In more recent years, as the festival circuit has spread and splintered into seemingly a thousand strands, covering all genres, ages and sizes. Particularly intriguing has been the rise of the urban festivals, from the multi-venued electronica of Futursonic to the extraordinary D.percussion that came to symbolise the new soul of post-regeneration Manchester. Liverpool too, has enjoyed huge urban success with, among others, the city centre swelling of The Matthew Street Festival.

But at Friends of Mine, at last, we were gifted a chance to showcase some of the finest ”“ largely ”“ north west based music in the beauteous heart of rural Cheshire. The road from Deeply Vale and Bickershaw has been long indeed, although lined with jewel scattered events of music and collective spirit. Legendary festivals, deeply rooted in the area’s psyche.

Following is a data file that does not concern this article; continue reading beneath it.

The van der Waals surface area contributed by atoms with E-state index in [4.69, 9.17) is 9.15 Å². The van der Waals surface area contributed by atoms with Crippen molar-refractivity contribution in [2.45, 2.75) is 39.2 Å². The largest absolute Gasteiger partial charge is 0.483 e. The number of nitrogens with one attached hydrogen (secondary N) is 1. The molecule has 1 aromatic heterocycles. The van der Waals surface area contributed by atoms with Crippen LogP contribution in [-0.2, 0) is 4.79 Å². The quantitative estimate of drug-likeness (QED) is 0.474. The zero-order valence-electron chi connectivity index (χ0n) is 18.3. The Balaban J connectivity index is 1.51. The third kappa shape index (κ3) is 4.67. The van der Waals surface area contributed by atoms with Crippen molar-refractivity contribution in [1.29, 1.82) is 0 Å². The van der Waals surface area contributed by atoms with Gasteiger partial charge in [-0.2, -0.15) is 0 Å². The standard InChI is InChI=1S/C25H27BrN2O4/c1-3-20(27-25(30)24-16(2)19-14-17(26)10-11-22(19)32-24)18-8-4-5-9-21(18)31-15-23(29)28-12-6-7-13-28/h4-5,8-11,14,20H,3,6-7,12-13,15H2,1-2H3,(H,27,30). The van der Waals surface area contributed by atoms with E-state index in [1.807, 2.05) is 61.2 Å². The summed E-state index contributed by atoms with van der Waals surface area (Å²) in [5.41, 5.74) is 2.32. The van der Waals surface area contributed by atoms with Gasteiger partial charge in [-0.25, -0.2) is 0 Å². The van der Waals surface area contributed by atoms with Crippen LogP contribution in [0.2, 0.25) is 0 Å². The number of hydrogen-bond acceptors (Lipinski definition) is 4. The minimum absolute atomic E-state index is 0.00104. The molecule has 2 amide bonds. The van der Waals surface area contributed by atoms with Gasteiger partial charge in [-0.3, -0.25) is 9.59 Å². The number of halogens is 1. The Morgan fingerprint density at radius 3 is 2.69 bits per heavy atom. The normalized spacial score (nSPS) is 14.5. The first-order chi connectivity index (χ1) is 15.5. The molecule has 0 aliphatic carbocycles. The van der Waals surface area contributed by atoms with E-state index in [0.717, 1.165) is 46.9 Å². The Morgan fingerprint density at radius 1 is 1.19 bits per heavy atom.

How, wonderful to see the eclectic spark return, beneath the silhouette of Capesthorne Hall’s evocative towers. And with music spanning an extraordinary 30 years and, as with Deeply Vale, the spirit of the crowd making it all so special”¦.and northern! Naturally.

Mick Middles

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  1. […] more here: the Chequered history of North West festivals : Louder Than War Categories: Featured, Festivals Click here to cancel reply. Name […]

  2. Enjoyed FOM Festival – Look forward to 2012.